Giving stroke patients hypertension medication not helpful

Feb. 24, 2014 at 11:59 PM
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CHICAGO, Feb. 24 (UPI) -- Giving stroke patients hypertension medication in the first 48 hours after a stroke does not reduce the likelihood of death or disability, U.S. researchers say.

Stroke specialist Dr. Jose Biller, chairman of the Department of Neurology of Loyola University Medical Center, said the study involved more than 4,000 stroke patients in 26 hospitals across China, who were randomly assigned to receive blood pressure medications or to discontinue blood pressure medications.

At 14 days or hospital discharge, there were no statistically significant differences between the groups in mortality or disability.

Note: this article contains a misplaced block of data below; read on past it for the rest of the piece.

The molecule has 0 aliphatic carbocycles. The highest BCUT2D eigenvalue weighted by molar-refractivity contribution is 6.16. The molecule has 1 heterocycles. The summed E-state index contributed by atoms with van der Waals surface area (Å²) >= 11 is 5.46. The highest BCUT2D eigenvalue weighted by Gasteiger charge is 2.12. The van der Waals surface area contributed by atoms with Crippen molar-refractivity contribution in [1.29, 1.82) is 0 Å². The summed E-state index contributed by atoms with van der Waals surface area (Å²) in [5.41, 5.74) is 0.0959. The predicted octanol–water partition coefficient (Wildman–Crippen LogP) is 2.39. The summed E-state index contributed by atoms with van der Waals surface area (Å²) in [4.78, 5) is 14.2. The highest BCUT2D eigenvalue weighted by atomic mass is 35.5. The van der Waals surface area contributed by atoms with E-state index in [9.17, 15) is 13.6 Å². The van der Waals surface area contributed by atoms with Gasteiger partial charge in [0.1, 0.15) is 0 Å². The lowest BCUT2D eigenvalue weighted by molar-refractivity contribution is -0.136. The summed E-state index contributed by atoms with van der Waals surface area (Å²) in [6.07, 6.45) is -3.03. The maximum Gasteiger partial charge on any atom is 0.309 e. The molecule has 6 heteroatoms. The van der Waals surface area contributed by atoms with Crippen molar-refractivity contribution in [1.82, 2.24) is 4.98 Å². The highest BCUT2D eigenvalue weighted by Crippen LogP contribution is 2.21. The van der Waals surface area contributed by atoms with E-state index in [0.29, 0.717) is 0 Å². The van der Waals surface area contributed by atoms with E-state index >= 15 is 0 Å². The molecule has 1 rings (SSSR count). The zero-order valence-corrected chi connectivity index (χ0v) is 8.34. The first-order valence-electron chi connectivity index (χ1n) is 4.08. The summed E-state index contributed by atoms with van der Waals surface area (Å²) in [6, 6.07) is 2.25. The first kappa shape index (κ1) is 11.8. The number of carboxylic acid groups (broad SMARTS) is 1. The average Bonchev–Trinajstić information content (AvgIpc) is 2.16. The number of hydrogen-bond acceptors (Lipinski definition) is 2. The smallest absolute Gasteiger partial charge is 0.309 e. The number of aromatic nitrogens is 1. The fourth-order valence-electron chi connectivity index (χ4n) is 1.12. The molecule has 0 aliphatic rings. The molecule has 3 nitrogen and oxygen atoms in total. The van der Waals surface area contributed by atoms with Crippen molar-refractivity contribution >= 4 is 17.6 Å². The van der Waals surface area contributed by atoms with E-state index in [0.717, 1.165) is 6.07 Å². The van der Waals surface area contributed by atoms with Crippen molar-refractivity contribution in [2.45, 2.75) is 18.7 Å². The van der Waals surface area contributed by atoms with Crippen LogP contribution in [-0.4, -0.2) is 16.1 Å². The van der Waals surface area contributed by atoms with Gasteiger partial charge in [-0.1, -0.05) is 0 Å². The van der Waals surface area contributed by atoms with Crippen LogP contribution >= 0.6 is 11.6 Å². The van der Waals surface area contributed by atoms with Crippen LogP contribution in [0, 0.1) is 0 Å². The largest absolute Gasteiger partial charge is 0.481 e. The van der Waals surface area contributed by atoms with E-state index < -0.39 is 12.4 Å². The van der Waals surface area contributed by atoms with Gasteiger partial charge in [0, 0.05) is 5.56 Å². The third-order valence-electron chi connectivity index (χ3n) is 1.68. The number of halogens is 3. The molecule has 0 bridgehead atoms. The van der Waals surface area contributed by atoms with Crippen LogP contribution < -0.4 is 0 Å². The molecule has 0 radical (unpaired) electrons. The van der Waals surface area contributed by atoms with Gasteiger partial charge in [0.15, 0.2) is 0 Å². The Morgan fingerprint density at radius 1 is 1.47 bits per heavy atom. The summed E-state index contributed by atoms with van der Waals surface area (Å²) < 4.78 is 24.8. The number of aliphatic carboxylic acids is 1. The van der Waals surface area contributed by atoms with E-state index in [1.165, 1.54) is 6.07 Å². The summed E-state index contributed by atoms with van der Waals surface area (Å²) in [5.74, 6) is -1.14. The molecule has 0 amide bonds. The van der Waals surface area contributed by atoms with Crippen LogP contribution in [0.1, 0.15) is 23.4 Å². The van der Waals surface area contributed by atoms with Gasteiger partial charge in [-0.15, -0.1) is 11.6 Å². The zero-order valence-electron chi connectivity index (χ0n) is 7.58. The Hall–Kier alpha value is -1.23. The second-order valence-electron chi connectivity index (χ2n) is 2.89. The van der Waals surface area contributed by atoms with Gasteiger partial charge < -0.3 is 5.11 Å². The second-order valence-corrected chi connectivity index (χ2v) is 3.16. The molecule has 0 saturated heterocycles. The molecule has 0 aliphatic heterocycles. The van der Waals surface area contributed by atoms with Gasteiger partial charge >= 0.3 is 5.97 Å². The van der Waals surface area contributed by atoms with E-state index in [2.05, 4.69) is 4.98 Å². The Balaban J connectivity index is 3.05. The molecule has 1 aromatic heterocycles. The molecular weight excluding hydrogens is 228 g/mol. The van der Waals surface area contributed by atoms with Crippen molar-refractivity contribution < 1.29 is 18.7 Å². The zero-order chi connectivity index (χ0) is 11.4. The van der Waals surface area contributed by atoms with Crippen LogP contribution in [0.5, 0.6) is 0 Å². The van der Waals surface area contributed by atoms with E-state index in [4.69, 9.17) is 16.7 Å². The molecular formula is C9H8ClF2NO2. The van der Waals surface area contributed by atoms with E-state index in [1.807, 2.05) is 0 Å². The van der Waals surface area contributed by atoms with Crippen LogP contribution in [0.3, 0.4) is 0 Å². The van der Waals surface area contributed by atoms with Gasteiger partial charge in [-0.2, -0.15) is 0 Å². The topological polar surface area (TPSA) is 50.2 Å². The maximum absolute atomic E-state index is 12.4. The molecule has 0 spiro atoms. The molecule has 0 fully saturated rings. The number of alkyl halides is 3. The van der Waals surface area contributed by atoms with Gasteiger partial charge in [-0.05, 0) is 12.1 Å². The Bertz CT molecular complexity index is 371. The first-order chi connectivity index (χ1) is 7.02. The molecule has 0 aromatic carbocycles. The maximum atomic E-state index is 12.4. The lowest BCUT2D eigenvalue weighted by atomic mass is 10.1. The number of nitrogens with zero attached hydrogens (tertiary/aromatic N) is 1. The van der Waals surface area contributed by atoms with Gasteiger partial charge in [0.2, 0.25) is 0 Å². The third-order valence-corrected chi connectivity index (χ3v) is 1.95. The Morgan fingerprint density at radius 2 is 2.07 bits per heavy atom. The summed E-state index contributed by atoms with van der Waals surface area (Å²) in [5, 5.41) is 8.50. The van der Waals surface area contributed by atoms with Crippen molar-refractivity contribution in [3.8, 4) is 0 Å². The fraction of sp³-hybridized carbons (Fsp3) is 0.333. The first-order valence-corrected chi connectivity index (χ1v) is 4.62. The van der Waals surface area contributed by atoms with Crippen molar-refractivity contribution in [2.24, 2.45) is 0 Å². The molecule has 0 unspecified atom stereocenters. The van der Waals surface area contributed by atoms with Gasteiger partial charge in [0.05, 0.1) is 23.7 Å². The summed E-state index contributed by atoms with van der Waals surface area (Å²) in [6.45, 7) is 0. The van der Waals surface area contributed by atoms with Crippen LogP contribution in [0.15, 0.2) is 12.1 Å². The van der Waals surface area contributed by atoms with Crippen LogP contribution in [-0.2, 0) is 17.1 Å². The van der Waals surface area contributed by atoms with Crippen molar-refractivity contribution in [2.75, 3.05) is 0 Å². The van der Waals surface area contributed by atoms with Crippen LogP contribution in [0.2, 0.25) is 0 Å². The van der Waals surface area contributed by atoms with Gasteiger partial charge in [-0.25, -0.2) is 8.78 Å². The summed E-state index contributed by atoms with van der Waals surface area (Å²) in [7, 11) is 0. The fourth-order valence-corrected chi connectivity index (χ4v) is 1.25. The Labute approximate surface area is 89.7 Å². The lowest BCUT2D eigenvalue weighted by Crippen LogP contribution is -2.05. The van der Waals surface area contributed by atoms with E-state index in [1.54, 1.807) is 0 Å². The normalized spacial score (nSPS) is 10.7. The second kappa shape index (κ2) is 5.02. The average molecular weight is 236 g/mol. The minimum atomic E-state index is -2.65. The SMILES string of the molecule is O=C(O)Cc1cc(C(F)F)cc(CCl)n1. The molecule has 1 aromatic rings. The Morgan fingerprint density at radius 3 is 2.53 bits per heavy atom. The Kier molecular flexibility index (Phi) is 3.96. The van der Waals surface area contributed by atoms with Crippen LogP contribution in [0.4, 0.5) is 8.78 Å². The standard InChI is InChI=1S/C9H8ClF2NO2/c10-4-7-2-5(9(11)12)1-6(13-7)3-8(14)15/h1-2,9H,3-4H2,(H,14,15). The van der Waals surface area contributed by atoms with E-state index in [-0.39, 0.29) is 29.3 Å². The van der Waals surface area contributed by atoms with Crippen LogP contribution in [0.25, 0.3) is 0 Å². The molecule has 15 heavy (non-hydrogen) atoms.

Blood pressure often is elevated following a stroke, Biller said.

"But in most cases, treatment is unnecessary because the blood pressure declines naturally over time, and lowering blood pressure may be contraindicated," Biller said in a statement.

"It is important not to overtreat and cause low blood pressure, because the most important objective is to maintain adequate blood flow to the brain."

The study, the China Anti-hypertensive Trial in Acute Ischemic Stroke, involved patients who had suffered ischemic strokes, which account for about 85 percent of all strokes. Such strokes are caused by blood clots that block blood flow to a part of the brain.

The study was published in the Journal of the American Medical Association.

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